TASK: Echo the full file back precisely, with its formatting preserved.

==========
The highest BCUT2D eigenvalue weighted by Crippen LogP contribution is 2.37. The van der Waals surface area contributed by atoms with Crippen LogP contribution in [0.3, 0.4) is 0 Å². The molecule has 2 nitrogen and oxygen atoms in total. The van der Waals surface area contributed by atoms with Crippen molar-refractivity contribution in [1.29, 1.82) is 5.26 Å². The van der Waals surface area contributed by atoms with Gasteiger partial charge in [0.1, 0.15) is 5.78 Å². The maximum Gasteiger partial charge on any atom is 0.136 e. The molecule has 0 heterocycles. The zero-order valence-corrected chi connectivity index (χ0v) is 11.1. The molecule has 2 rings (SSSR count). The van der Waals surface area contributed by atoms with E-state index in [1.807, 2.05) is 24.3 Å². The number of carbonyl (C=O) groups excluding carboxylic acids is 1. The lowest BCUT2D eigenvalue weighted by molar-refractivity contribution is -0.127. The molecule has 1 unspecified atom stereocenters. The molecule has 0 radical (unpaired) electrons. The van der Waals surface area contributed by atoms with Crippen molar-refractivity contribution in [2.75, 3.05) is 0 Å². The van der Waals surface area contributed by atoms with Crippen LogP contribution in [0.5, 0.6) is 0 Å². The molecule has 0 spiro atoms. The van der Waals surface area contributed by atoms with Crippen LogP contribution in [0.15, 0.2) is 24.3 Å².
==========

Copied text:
The highest BCUT2D eigenvalue weighted by Crippen LogP contribution is 2.37. The van der Waals surface area contributed by atoms with Crippen LogP contribution in [0.3, 0.4) is 0 Å². The molecule has 2 nitrogen and oxygen atoms in total. The van der Waals surface area contributed by atoms with Crippen molar-refractivity contribution in [1.29, 1.82) is 5.26 Å². The van der Waals surface area contributed by atoms with Gasteiger partial charge in [0.1, 0.15) is 5.78 Å². The maximum Gasteiger partial charge on any atom is 0.136 e. The molecule has 0 heterocycles. The zero-order valence-corrected chi connectivity index (χ0v) is 11.1. The molecule has 2 rings (SSSR count). The van der Waals surface area contributed by atoms with E-state index in [1.807, 2.05) is 24.3 Å². The number of carbonyl (C=O) groups excluding carboxylic acids is 1. The lowest BCUT2D eigenvalue weighted by molar-refractivity contribution is -0.127. The molecule has 1 unspecified atom stereocenters. The molecule has 0 radical (unpaired) electrons. The van der Waals surface area contributed by atoms with Crippen molar-refractivity contribution in [2.75, 3.05) is 0 Å². The van der Waals surface area contributed by atoms with Crippen LogP contribution in [0.5, 0.6) is 0 Å². The molecule has 0 spiro atoms. The van der Waals surface area contributed by atoms with Crippen LogP contribution in [0.15, 0.2) is 24.3 Å².